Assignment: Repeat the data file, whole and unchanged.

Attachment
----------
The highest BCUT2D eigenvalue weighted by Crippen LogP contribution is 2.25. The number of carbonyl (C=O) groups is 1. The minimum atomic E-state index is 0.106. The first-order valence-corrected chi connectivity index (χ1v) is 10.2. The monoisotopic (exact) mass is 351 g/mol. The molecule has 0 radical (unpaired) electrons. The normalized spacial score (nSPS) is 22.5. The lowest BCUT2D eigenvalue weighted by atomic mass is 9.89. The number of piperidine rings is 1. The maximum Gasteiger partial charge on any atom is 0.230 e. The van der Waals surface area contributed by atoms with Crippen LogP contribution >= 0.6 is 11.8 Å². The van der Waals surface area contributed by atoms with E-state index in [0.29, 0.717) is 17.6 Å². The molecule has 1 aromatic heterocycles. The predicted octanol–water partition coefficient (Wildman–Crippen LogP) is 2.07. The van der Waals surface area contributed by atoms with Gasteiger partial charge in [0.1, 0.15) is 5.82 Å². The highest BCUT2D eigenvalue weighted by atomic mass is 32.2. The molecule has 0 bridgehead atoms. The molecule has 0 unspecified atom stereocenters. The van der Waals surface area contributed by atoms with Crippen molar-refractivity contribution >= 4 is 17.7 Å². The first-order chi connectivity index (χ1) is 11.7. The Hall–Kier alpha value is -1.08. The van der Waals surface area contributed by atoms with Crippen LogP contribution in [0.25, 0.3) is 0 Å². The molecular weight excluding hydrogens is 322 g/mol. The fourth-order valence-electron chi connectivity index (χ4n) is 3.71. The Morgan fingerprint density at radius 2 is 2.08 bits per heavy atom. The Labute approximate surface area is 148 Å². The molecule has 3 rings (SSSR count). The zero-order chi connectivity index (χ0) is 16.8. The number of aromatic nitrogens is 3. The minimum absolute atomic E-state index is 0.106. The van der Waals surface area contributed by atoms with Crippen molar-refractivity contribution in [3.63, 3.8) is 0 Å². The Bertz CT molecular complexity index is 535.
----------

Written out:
The highest BCUT2D eigenvalue weighted by Crippen LogP contribution is 2.25. The number of carbonyl (C=O) groups is 1. The minimum atomic E-state index is 0.106. The first-order valence-corrected chi connectivity index (χ1v) is 10.2. The monoisotopic (exact) mass is 351 g/mol. The molecule has 0 radical (unpaired) electrons. The normalized spacial score (nSPS) is 22.5. The lowest BCUT2D eigenvalue weighted by atomic mass is 9.89. The number of piperidine rings is 1. The maximum Gasteiger partial charge on any atom is 0.230 e. The van der Waals surface area contributed by atoms with Crippen LogP contribution >= 0.6 is 11.8 Å². The van der Waals surface area contributed by atoms with E-state index in [0.29, 0.717) is 17.6 Å². The molecule has 1 aromatic heterocycles. The predicted octanol–water partition coefficient (Wildman–Crippen LogP) is 2.07. The van der Waals surface area contributed by atoms with Gasteiger partial charge in [0.1, 0.15) is 5.82 Å². The highest BCUT2D eigenvalue weighted by atomic mass is 32.2. The molecule has 0 bridgehead atoms. The molecule has 0 unspecified atom stereocenters. The van der Waals surface area contributed by atoms with Crippen molar-refractivity contribution >= 4 is 17.7 Å². The first-order chi connectivity index (χ1) is 11.7. The Hall–Kier alpha value is -1.08. The van der Waals surface area contributed by atoms with Crippen LogP contribution in [0.25, 0.3) is 0 Å². The molecular weight excluding hydrogens is 322 g/mol. The fourth-order valence-electron chi connectivity index (χ4n) is 3.71. The Morgan fingerprint density at radius 2 is 2.08 bits per heavy atom. The Labute approximate surface area is 148 Å². The molecule has 3 rings (SSSR count). The zero-order chi connectivity index (χ0) is 16.8. The number of aromatic nitrogens is 3. The minimum absolute atomic E-state index is 0.106. The van der Waals surface area contributed by atoms with Crippen molar-refractivity contribution in [3.63, 3.8) is 0 Å². The Bertz CT molecular complexity index is 535.